Personal del departament


 Directori 
Jose Ramon Bayascas Ramirez
  • Biografia
  • Jose Ramon Bayascas was born and educated in Barcelona, were he graduated in Biological Sciences from the University of Barcelona in 1992 and received a Ph.D. in Biological Sciences in 1998 under the supervision of Professor Emili Saló, University of Barcelona. He then carried out postdoctoral research for nine years, first with Professor Joan Comella at the University of Lleida from 1998 to 2002, and then with Professor Dario Alessi at the University of Dundee, Scotland, from 2002 to 2007, were he became proficient in the analysis of cell signaling in metabolism, cancer and neurobiology. In 2007 he joined the Departament de Bioquímica i Biologia Molecular of the Universitat Autònoma de Barcelona, were he has been the group leader of a new research team ever since, first as a Ramon y Cajal Fellow and from October 2014 as a Serra Húnter Associate Professor. His current research aims to define the neurodevelopmental functions of the PDK1 signaling network and its consequences to neurodegenerative and mental disease.
    RESEARCH INTEREST
    My research activity aims to understand the importance that the dysfunction of the mechanisms of signal transduction might play in brain pathology. We focussed on the PI 3-kinase/Akt signaling pathway, which controls essential roles during neuronal development and is deregulated in different mental disorders. I generated brain-specific conditional knock-in mice expressing two distinct rationally designed, crystal structure-based, point mutant forms of the PDK1 kinase, a master hub on this signaling pathway. In the PDK1 K465E mice, activation of Akt is selectively impaired, whereas in the PDK1 L155E mice, activation of most of the effectors of this signaling axis including S6K, RSK, SGK and PKC, but not Akt, is abolished.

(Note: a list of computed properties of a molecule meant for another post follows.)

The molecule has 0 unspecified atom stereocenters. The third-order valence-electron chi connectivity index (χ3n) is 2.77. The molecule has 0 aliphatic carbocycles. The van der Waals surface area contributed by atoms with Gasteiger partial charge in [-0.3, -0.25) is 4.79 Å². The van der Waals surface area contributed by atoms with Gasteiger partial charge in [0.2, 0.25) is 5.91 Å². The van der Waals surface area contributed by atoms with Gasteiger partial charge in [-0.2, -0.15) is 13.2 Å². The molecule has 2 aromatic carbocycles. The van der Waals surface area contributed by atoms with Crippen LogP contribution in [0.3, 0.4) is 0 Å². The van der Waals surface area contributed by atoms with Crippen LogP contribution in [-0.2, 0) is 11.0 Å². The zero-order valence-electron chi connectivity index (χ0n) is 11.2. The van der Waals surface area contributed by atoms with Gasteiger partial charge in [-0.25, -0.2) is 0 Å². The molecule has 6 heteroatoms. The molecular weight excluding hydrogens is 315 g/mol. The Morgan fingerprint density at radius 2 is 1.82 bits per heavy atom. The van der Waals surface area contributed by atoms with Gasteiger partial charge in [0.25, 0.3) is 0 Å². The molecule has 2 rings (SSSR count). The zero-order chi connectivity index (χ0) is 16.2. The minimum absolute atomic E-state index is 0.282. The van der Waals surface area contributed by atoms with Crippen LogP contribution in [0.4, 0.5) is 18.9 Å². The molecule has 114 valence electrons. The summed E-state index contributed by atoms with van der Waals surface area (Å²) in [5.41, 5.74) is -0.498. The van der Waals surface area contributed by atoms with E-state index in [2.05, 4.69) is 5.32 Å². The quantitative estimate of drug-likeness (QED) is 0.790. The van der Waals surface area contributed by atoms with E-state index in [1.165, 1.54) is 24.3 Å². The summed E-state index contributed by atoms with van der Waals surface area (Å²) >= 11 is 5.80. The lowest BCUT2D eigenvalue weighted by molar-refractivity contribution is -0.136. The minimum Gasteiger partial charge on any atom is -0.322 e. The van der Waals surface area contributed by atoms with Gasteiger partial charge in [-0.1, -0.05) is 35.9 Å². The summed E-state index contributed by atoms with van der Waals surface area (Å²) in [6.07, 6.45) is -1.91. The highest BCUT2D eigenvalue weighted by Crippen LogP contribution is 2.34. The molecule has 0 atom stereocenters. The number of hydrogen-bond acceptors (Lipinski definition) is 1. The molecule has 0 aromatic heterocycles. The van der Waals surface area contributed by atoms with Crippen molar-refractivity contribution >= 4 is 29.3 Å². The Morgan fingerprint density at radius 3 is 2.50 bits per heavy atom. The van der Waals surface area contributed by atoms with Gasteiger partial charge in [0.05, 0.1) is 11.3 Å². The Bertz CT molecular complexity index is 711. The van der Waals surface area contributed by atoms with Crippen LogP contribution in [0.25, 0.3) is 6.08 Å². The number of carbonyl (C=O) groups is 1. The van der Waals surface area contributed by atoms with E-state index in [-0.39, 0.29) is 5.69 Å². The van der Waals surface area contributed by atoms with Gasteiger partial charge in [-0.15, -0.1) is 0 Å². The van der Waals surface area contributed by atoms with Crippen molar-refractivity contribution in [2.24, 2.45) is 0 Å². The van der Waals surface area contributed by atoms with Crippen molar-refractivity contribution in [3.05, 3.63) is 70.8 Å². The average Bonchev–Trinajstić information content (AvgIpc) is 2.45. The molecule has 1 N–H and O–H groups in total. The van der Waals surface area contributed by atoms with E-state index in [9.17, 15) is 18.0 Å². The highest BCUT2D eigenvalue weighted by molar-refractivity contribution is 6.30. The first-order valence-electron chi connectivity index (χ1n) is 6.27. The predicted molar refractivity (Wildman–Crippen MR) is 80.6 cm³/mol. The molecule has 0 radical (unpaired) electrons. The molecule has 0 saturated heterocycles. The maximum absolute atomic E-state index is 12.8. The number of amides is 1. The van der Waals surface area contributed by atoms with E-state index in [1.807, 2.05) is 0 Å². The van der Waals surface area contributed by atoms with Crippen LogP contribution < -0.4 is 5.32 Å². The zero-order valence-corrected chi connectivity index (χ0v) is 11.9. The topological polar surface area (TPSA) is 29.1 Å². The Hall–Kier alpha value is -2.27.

CURRENT WORK
    The neurodevelopmental consequences of these genetic signaling lesions have already been extensively characterized, and two research lines have emerged:
    1) To investigate whether the PDK1 K465E mice is protected from Alzheimer Disease. In the PDK1 K465E knock-in mice, reduced activation of Akt caused subtle morphogenetic defects that did not lead however to adverse behavioural outputs. We learned that the hypomorphic reduction of the Akt axis protected these mice from a number of insults disrupting homeostasis, which might singularly be also protected from neurodegeration.
    2) To define the contribution of the PDK1 substrates different from Akt to mental disease. In the PDK1 L155E mice, the normal and exclusive activation of Akt among the different PDK1 substrates caused profound defects in the patterning of the central nervous system, leading to severe mental disorders reminiscent of human schizophrenia.

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  • Grups de recerca
  • Signalling in the central nervous system
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  • Altres informacions
  • Researcher ID:  C-9450-2011
 

 

 

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